Shortchanging schools is self-defeating
Is this any way to treat the students of the taxpayers of our state? I really feel the state of Maryland and Baltimore County have their priorities fouled up. The proposal to cut money from the budget for the music programs, mainly transportation, is the last straw. These kids represent the silent majority of children in the state who go to school, stay off the streets and in general do not cause problems.
What happens to these kids when positive reinforcement programs are scaled back? They wind up in the street getting into mischief or worse.
The most wonderful and longest-lasting product that the state and county can produce are future leaders. With the way school budgets are being cut, we will be putting out a less-than-satisfactory product.
How can we even think of putting up another stadium and spending another $10 million on the airport and shortchanging the kids? Enough is enough!
We have books in social studies programs that are at least 15 years old. The kids are receiving ditto sheets in math because there aren't enough books available. (Ditto sheets that are almost unreadable.) Our schools are in bad shape, but we do have a new stadium! There are classes being held in trailers at many schools. There are as many as 30 pupils in some classes.
This to us does not make sense. The children who are now in school are our future tax base.With the way things are going now, there will not be much of a tax base.
If the state can hold a lottery to build a stadium, why can't the state have one for the schools?
Rosalee Bognanni Sommerville
Thomas I. Sommerville
There is no more malice intended toward Native Americans by Atlanta fans' chants and chops than there is toward "patriotic" Americans by Baltimoreans shouting "O" during the National Anthem. Both acts are lame-brained but harmless.
After all, we tolerate John McEnroe offending everyone while he plays tennis.
Young people care
I once lived in a small community in Owings Mills where the land was beautiful and the air was clean. Over the years, I have watched the construction of factories, large businesses, shopping malls, expensive housing and highways. With this construction came the tearing up of the land, the killing of the wildlife and pollution. I know that this goes on all over, not only in this country, but all over the world. It appalls me to see what we are doing to our beautiful country and our health and well-being as well.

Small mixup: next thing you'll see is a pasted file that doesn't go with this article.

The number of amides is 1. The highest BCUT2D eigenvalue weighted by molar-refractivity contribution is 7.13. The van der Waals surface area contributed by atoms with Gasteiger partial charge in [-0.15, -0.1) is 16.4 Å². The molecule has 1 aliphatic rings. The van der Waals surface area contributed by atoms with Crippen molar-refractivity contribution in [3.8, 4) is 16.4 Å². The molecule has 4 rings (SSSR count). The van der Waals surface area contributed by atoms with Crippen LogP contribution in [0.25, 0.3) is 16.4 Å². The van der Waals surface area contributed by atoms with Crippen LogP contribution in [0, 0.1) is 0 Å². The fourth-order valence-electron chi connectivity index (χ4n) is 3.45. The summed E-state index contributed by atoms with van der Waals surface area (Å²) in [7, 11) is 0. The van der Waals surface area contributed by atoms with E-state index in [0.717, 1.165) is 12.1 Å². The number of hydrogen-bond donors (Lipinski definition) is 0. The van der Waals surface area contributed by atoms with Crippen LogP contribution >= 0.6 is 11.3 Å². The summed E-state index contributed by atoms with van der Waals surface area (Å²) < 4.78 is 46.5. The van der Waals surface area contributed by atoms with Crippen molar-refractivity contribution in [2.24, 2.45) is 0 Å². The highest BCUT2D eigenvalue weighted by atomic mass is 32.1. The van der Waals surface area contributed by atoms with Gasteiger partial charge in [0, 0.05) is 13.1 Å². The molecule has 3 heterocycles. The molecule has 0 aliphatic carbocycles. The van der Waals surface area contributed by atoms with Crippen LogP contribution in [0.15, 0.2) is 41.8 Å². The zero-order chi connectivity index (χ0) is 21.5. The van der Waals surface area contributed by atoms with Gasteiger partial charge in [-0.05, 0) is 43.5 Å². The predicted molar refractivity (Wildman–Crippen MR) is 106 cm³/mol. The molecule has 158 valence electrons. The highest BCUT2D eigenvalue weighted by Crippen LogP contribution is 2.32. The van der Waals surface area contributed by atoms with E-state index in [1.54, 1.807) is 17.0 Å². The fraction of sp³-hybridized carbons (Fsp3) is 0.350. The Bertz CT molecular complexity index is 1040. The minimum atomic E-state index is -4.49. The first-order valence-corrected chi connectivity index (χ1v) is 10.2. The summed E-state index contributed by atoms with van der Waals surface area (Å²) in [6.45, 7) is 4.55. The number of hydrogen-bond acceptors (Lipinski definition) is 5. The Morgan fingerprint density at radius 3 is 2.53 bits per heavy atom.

Do we have no respect for nature or are we interested only in making a buck?
Just the other day, one of my co-workers made a comment that angered me as well as made me think. She said that the youth of today are so screwed up that no one dares think what this world will be like in the future. But the youth of today would not be the way they are if it weren't for the society of today.
I still consider myself a part of this group, and there is a lot that is misunderstood about us. If people, such as the one who made the comment, would talk to these young people, they would realize we are quite concerned about the environment and society of today. We see many things wrong, but we don't know how to go about changing them. The only ways we know how to express our feelings are through music and, unfortunately, rebellion.
Too much junk
Why must we have junk mail? Must we pay $14 an hour to postal employees to have a government monopoly to safeguard millions of pieces of junk?
There should and must be a better way. For those who like junk, great. For the rest of the American public, please, a change.
Term limits snag
A recent "It's Your Call" telephone poll not surprisingly revealed that 83 percent of callers said members of the Senate should be restricted by term limits and 81 percent said the House of Representatives should have terms limited.
The next big question is who is expected to sponsor the bills for term limitations. Will it be the same incompetents who voted themselves unwarranted pay raises while doing nothing about the deficit and clowning away in Washington?
Maryland community colleges have given taxpayers an excellent rate of return on their investment. The proof is found in accountability studies, student evaluations, evaluations of students by employers and in the hundreds of thousands of Marylanders who have benefited from their local community colleges.
Good investments, like the community colleges, should be protected against budget cuts. There are no easy choices, but priorities might be based on the rate of return on the investment. Investment in people brings increased productivity and a broader tax base.
As a graduate of Essex Community College, I am one of thousands of Marylanders who have returned the investment. Others who have benefited should speak out in support of Maryland's network of comprehensive community colleges. Without your voice the vision will fade, and the loss will be great.
Times of confusion
Why, after a generation or two, does daylight-saving time still generate utter confusion even in the media?
Both the WBAL-TV weatherman and the CBS network news anchor said that people who forgot to turn back their clocks Oct. 27 would arrive late on Sunday. How about an hour early gentlemen?
And the topper: Displayed on the front page of The Evening Su (Oct. 25) were the words, "Fall backward. Most of the United States will return to daylight-saving time at 2 a.m. Sunday. Adjust your timepieces accordingly."
George N. Lucas